Drawing. Drawing of drawings. Repeated, delicate, luminous, dark. Following a seven-year absence from the Portuguese exhibition circuit, The Pyromaniacs presents a large group of drawings by Rui Moreira. He returns now to show us the fruit of his labour. To show us what he has done, what he has made. Works that have absolutely no purpose, but which are necessary for the world to carry on. Drawing, drawing, drawings that here are framed, protected, which he made in a solidary solitude, abandoning himself to the act of making art. Passionately and patiently countering haste and speed.
This was the case with ‘Nossa Senhora do Aborto’ [Our Lady of Abortion], exhibited in 2007. A drawing that appears to float in space, resting over those who look at it. A drawing of a divinity shrouded in lines, motifs, marks that multiply within, and from which a swarm of birds is unleashed. A drawing that is not only a drawing, but a reification of journeys, experiences, other works, social and political contexts. The reality of the world. In its beginnings was a return to Trás-os-Montes, the Caretos of Podence, Italy, a trip to Tuscany to see the Madonna del Parto by Piero della Francesca (reconstructing the journey made by Andrei Tarkovsky’s characters in the 1983 film Nostalgia), and the 2007 Portuguese referendum on abortion. A convergence of movements, of currents, of streams, flowing into a drawing, bringing it to life. This could be a description of an important element in the working process of Rui Moreira, an artist whose drawing is made in the world and is of the world. Not merely because of what is elevated in artistic creation, but also because it acknowledges the objectivity of the world that surrounds it. There is no attempt to escape from it, but only to transcend it.
In this exhibition, the large, almost majestic drawings never overwhelm the viewer. Their scale and generosity welcome those who stand before them and make it possible to see, to imagine, and to remember the artist’s physical performance, effort and satisfied fatigue, his encounters, his experiences. Take the drawing ‘I am a Lost Giant in a Burnt Forest’. The title is derived from a phrase in the book 2666, by Roberto Bolaño and is a transfigured memory of a fire that the artist witnessed in Trás-os-Montes. These are not the only elements in this drawing that vibrate with a confused desolation, with its moods, its flashes, its sparks. The body whose primary tool is the hand manifests itself with the same solicitude that characterises Rui Moreira’s travels.
What we see in The Pyromaniacs is not purely the result of a mental, introspective process but, or above all, of a physical movement, of an action. In Rui Moreira the activity of the artist becomes a need to travel, to know places, in order to construct the world, making additions to it. To be within landscapes, with people, and before natural elements. What he does can be understood as culture, if this is understood as the attitude that creates the conditions for us to inhabit the world. An attitude that is ultimately also that of the viewer. Rui Moreira brings these two dimensions together as one. He is maker and viewer, craftsman and collector at the same time. Working inside and outside his studio, he revisits the relationship between the world of men and the natural world, with the aim of producing things that serve no purpose. It is in this sense that his journeys to the southern Moroccan desert should be understood, as well as his intense interest in the processes behind the making of films such as Apocalypse Now (1979), by Francis Ford Coppola, or Fitzcarraldo (1982), by Werner Herzog. His drawing is not the result of introspection or of any kind of revelation, but of work in a sense that has been forgotten: as an activity whose aim is not to be consumed, or to simply feed the body’s necessities, but the conclusion, the making, the finishing of the artistic object.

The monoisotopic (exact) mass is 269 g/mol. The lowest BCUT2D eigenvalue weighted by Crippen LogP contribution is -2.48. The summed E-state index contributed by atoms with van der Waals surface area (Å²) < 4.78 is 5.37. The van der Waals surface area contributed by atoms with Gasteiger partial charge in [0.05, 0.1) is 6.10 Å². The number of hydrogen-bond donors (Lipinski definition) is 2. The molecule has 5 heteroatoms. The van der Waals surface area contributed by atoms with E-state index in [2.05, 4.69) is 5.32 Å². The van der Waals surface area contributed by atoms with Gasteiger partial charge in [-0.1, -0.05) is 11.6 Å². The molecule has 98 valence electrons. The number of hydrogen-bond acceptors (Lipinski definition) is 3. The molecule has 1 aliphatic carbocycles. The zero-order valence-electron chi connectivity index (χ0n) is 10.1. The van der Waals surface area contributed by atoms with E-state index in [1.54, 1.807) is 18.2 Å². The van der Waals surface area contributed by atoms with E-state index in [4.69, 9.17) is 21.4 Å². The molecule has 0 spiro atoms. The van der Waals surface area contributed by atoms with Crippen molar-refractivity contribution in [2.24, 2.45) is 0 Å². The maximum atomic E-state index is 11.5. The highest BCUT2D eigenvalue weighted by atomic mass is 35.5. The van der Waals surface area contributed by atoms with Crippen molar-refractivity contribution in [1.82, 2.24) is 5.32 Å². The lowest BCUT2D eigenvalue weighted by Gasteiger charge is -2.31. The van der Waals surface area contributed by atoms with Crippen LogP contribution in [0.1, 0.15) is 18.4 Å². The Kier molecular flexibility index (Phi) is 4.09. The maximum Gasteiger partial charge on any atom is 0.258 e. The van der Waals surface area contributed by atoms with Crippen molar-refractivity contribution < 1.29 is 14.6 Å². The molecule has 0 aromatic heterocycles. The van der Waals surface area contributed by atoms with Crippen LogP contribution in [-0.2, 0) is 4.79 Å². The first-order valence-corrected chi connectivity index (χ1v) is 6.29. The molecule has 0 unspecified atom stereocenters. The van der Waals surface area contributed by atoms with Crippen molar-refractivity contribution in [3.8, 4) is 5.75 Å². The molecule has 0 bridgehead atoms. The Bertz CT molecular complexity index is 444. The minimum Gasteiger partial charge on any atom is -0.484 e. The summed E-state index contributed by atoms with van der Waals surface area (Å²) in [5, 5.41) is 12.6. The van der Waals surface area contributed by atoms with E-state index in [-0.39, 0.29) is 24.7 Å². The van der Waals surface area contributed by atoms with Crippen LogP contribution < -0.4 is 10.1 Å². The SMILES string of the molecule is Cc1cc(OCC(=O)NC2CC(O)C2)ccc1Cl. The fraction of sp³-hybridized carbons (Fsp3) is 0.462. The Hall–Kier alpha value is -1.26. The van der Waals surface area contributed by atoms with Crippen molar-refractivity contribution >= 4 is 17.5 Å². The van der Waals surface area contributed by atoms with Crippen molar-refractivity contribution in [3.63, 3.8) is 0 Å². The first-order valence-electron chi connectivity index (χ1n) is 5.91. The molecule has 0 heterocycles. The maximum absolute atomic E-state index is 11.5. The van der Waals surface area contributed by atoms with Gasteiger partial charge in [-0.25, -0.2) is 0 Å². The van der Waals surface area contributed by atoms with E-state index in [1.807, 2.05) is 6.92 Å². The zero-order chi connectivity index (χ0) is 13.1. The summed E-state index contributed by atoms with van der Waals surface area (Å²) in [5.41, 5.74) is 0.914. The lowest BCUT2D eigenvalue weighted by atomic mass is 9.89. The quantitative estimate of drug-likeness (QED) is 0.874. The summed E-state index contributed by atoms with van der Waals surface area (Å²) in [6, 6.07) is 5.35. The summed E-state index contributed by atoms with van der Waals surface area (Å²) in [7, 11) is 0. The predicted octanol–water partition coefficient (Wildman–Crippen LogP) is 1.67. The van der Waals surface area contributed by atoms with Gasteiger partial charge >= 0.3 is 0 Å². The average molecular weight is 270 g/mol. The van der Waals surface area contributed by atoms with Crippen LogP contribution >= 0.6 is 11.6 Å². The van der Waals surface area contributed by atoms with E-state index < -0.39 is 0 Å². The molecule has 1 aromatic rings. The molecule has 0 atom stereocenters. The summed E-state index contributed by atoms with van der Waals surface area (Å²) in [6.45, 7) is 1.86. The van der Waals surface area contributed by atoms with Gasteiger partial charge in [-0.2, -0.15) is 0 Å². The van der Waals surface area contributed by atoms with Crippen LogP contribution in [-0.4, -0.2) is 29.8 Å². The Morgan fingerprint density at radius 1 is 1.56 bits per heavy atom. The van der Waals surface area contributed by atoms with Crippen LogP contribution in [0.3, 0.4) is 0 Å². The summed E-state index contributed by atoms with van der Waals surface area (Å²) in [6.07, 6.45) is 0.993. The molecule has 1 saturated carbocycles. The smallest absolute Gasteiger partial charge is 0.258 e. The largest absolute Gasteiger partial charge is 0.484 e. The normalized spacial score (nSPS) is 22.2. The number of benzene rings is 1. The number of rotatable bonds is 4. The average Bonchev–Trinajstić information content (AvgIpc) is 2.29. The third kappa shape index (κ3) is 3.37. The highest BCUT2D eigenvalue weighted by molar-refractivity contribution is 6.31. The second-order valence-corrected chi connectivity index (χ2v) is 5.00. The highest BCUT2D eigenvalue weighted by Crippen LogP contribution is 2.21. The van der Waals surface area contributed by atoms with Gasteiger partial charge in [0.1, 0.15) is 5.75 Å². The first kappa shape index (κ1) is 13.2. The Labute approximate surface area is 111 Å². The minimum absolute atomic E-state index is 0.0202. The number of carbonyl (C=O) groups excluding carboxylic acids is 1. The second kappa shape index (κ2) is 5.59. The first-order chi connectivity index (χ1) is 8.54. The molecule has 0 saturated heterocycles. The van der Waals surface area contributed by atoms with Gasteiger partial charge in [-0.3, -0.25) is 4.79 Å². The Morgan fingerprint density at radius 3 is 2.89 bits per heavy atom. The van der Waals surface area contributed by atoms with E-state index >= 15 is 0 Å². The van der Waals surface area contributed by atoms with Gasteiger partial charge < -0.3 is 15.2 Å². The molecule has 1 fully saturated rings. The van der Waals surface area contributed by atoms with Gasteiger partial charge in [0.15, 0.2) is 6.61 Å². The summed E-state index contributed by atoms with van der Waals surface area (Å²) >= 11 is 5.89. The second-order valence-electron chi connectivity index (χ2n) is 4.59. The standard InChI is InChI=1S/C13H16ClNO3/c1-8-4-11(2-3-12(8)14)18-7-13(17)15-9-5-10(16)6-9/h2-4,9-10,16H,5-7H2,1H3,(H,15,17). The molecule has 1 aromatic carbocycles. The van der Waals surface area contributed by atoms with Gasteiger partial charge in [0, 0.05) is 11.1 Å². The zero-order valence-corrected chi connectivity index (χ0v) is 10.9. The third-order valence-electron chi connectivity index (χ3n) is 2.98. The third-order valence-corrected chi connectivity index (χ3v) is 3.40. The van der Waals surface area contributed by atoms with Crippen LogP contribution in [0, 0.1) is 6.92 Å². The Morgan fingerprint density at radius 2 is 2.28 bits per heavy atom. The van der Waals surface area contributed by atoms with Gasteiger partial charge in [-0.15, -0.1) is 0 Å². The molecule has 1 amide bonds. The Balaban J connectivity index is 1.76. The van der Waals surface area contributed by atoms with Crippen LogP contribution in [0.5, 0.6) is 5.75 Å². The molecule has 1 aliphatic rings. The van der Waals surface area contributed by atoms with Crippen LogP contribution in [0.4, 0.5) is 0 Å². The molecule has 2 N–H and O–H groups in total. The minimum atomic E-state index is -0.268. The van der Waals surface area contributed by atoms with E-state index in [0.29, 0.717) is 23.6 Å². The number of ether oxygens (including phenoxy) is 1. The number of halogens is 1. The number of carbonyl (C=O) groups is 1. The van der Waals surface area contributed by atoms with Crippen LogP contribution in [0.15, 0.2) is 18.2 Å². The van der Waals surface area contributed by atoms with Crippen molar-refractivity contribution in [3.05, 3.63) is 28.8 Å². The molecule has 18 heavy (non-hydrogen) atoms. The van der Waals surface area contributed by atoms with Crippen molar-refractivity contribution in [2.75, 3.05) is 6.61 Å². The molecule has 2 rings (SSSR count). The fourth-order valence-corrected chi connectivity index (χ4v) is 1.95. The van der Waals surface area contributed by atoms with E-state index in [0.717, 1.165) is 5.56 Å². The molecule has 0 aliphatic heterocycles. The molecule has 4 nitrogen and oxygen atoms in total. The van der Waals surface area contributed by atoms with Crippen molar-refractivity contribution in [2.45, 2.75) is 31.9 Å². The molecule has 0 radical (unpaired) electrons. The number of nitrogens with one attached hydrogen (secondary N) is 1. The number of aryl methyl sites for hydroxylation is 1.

In this activity, Rui Moreira’s drawings frequently exhibit a voluble, hypnotic, indelible, sinuous, and seductive geometry, reusing memories of journeys, fragments from other artists and works, creating on top of what has been created. Take “The Machine of Entangling Landscapes VI”, for instance, inspired by his reading of A máquina de emaranhar paisagens by Herberto Helder or ‘The Holy Family I’. In the former, we see circles within a larger circle, filled with geometric forms that suggest the idea of movements of rotation and progression. Or the image of a labyrinth of stars above the desert floor, which refuses to be separated from earth (Rui Moreira rejects the alienation of man from the world and from the earth). In other works, from the exhaustion of the artist comes the shining luminosity of another three circles that give the drawing a sculptural dimension. Quite different from the ‘Black Star’ series, in which the final drawings shy away from and suffer under natural light, hiding themselves from sight, like the images in the film Branca de Neve [Snow White], by João César Monteiro, another kindred spirit.
‘Telepath I’ and ‘Telepath III (dedicated to Herberto Helder)’ see the return of – if not light – the sweet and violent force of colour. They might be described as intensely glowing portraits, constructed from desert and mountain landscapes, from the experience of fatherhood (bringing the artist into even more intense contact with the world), from drawings of drawing, from the poetry of Herberto Helder, from the recognition of life as the moment between our birth and death, and of art as something that outlives that.
– José Marmeleira